Tag Archives: crochet crop top

Project Notes: Shell Stitch Cropped Top With Embroidered Details

I started making this top MONTHS ago. I don’t usually have a project that I’ll work on in little bits here and there, either between more prominent projects or when I need a break from those projects, but that’s what this top started out as. In the last few months, I started to get more excited about this top for a few reasons – I was really excited about the simple shape, and I had decided to add embroidered details – and I worked fervently to finish it.

The top is worked in two pieces, front and back. Most of the embroidery was done before the front and back were seamed together. Shoulders and sides were then seamed, right sides facing, in single crochet. Once seamed, I turned the top right side out and added some simple single crochet stitching to the armholes, neckline, and bottom hem to finish and round out the edges.

Working in small amounts on the front piece over several months meant that I didn’t see the piece work up as fast as usual, so the front wound up being much too wide. Instead of frogging and redoing the whole thing, I simply made note of the adjusted measurements on my pattern draft to correct it for future makes, and made the back piece much smaller to account for the front piece being too big. This meant the seam would be further back on each side instead of directly under the arms, but given the color, texture, and simple design of the top, I wasn’t too worried about this.

I have been experimenting with different types of embroidery on different crochet stitches lately, and at some point, decided I wanted to add a little embroidery to this top. You can see that the stems and shoots are made with simple long stitches, as that worked best over the shell stitching. Crochet always has at least a little stretch, and this garment has a good bit because of not only the shell stitches, but the yarn itself, which is an acrylic/nylon blend. I tried to stay aware of this while embroidering and kept a looser tension for the stems and shoots than I would have if working into regular fabric. The leaves are single chain stitches with a bit of fill, and the small buds are French knots. All was done using DMC cotton embroidery thread.

The majority of the embroidery was done before the front and back were joined together, since it was easier to weave the back ends in as I went. After trying on the top once it was seamed together, I went and filled out the embroidery where I felt the top needed it. Although I’m still not 100% about it and feel like maybe I could have done better/added a bit more. Though now I know how the top looks when worn, I could maybe figure out better placing and amount of the embroidery if I do something similar in the future.

I love how these green and blue shades pop a bit from, yet compliment the grey.

In the above picture, you can see how the side seam is further back than normal. Also, this is a bit nitpicky, but as the designer critiquing a first draft, I’d rather the back neckline for this piece be a bit higher and flatter than this. But again, it’s not a big deal, and looks okay.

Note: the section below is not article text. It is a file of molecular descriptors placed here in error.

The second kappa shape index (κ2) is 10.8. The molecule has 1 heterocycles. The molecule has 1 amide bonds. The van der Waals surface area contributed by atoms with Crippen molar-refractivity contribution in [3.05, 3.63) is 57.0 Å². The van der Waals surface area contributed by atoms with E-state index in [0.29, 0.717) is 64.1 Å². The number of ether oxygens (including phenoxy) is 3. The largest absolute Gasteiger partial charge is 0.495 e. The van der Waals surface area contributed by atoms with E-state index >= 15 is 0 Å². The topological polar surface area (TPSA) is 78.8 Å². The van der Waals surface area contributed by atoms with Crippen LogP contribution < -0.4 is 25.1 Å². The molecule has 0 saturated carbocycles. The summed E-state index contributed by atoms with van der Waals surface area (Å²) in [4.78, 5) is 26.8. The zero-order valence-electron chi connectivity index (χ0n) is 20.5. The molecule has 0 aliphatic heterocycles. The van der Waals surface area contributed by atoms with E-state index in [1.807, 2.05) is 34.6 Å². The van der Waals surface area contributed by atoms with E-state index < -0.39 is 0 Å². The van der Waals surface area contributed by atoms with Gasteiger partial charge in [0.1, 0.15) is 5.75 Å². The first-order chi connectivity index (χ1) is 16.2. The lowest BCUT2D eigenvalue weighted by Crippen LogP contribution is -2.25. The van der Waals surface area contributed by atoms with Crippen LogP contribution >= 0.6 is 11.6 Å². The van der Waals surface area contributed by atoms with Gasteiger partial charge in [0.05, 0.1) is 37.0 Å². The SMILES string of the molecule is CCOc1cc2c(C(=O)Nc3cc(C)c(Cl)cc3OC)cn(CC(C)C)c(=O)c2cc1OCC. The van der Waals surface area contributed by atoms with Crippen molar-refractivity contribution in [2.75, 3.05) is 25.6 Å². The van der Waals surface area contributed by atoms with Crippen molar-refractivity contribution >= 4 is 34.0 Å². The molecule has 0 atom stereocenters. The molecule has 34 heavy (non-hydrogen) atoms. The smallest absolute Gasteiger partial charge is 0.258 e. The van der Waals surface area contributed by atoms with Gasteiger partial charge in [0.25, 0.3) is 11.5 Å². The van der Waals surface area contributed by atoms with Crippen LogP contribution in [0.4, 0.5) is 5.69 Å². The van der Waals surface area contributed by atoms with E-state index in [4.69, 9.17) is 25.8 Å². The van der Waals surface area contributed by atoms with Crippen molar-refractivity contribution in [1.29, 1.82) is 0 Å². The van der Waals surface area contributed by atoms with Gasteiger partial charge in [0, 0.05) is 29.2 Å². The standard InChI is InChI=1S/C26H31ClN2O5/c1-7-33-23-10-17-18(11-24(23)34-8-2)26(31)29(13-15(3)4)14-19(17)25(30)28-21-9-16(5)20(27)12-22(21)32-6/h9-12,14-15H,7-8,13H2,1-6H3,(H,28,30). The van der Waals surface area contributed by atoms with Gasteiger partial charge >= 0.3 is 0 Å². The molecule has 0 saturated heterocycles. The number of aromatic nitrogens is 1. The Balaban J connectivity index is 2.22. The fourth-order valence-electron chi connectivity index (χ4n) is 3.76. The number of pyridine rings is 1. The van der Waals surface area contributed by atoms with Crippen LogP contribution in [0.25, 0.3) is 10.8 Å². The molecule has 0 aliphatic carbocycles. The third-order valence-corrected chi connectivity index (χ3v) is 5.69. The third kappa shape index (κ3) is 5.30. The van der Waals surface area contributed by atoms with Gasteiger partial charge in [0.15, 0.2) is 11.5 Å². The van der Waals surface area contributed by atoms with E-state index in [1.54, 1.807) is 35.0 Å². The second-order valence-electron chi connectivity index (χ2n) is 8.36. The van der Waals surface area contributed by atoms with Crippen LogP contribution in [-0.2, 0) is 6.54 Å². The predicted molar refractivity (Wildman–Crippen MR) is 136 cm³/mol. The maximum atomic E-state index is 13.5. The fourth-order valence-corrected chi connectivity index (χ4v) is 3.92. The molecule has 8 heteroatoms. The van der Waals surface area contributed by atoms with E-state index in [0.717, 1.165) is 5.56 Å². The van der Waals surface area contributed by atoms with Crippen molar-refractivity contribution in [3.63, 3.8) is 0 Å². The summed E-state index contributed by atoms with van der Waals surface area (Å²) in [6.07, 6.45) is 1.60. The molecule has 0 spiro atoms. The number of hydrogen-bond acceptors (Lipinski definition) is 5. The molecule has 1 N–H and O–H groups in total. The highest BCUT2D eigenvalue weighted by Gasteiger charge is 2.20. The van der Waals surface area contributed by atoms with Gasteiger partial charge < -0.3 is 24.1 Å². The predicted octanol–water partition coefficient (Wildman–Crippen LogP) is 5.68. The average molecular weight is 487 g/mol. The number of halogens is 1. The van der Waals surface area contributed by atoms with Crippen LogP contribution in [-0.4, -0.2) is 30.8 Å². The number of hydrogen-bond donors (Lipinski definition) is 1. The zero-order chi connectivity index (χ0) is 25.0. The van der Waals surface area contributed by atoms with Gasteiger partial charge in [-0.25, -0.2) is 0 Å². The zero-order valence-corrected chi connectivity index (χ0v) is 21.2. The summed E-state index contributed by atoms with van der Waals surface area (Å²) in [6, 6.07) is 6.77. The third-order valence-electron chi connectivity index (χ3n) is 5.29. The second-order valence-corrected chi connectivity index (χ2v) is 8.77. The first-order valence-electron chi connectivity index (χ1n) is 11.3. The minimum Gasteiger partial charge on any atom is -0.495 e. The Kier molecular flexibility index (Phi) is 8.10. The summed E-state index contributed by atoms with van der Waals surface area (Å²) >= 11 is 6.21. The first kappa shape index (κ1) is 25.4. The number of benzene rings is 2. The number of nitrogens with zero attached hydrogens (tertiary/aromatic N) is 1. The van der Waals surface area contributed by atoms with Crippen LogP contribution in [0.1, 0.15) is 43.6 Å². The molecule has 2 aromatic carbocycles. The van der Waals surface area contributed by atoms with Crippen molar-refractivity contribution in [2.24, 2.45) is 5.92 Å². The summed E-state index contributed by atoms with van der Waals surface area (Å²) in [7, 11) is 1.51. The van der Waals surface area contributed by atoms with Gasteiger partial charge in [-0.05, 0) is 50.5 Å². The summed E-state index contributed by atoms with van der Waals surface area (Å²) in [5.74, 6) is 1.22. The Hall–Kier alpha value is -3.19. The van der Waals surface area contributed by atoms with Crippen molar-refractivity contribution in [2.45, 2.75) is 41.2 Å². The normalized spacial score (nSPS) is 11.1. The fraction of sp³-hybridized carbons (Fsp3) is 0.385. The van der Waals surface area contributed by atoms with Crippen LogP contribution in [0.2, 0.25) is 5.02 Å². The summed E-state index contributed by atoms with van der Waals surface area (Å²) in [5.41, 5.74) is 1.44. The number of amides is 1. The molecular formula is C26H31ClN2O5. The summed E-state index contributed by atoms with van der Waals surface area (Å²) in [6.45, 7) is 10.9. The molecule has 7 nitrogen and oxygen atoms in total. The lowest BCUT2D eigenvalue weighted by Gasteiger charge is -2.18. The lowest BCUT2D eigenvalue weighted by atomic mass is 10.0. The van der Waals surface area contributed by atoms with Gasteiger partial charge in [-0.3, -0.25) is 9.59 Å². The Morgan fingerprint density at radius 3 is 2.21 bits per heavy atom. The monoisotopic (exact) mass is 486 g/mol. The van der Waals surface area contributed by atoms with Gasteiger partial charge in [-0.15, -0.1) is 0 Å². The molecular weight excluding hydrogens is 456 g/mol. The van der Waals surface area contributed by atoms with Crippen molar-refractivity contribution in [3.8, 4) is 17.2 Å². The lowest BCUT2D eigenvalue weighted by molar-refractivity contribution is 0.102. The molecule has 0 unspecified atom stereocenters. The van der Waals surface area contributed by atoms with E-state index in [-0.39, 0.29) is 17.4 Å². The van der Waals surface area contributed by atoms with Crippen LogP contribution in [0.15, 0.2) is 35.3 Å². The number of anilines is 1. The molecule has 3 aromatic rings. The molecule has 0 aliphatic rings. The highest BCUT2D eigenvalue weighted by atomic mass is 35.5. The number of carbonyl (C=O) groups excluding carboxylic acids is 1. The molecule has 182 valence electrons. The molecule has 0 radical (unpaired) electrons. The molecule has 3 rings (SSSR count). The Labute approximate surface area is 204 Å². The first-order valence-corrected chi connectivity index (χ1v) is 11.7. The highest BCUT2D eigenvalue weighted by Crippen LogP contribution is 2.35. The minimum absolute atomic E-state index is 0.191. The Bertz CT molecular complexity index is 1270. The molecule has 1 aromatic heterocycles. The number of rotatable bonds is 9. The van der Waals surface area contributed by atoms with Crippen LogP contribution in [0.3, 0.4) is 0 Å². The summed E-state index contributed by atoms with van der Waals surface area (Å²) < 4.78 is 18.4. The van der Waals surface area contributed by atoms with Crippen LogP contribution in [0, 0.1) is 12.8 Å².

I finished this piece just as the weather was warming up around here, and the material is just too hot to wear right now, but I’m excited to wear it next fall/winter.

For some behind-the-scenes and in-progress shots, go peruse my instagram: @waterswares

The Millicent Cropped Pullover Pattern

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I’m so excited that this pattern is finally available in my shop, here!

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It took me longer (much longer) than I’d planned to get this pattern ready and out, due to rereads, checking for clarity, and getting shots of it being worn, but yay, it’s done!

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As you can see, the pattern features two versions of the top, one with a button lapel, and one without. You can also choose to roll or cuff the sleeves, or leave them uncuffed.

Hope you all enjoy! Please let me know if you decide to make this top, by either commenting here or tagging #waterswaresmillicent on Instagram!

Yarn Storage and Pattern Tests

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For YEARS I’ve wanted glass front storage for my yarn, so that I can see all the colors but it’s all protected from the cats, mice (I lived in front of a cow pasture growing up so mice and rats were common, and one day I had an unfortunate, stressful event involving two adorable little mice and my entire yarn stash, not cool), and anything else. A few weeks ago I got this cabinet from my Nana just for that purpose and man, does it make such a difference! I love being able to see all my yarn, it helps me see types and colors I had forgotten about or not been so inclined to use, and to know what I’m running low on or out of so that I can be more efficient when I buy new yarn.

crop top yarn storage

After a few weeks of struggle with patterns failing and just not working, I was reminded of one of my favorite yarn/stitch/hook size combinations and utilized it in a new way in a fringe crop top and this experiment above. I wanted to try changing hook sizes to create a waist, and while this top turned out okay, I think the method would work better for what I want using smaller hooks than what I used (or maybe increasing the width of the waist, since what really bothers me is how the stitches stretch out when the top is worn, and I’d like a more solid look), although I do like the colors in this top and the general idea. I’m not sure I’ll make more exactly like this one, though.

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The cabinet has also become Phoe-bug’s favorite new nap spot for now. She’s even up there sleeping at this moment.

Anyway, hope you’re having a good week. God bless ya’!

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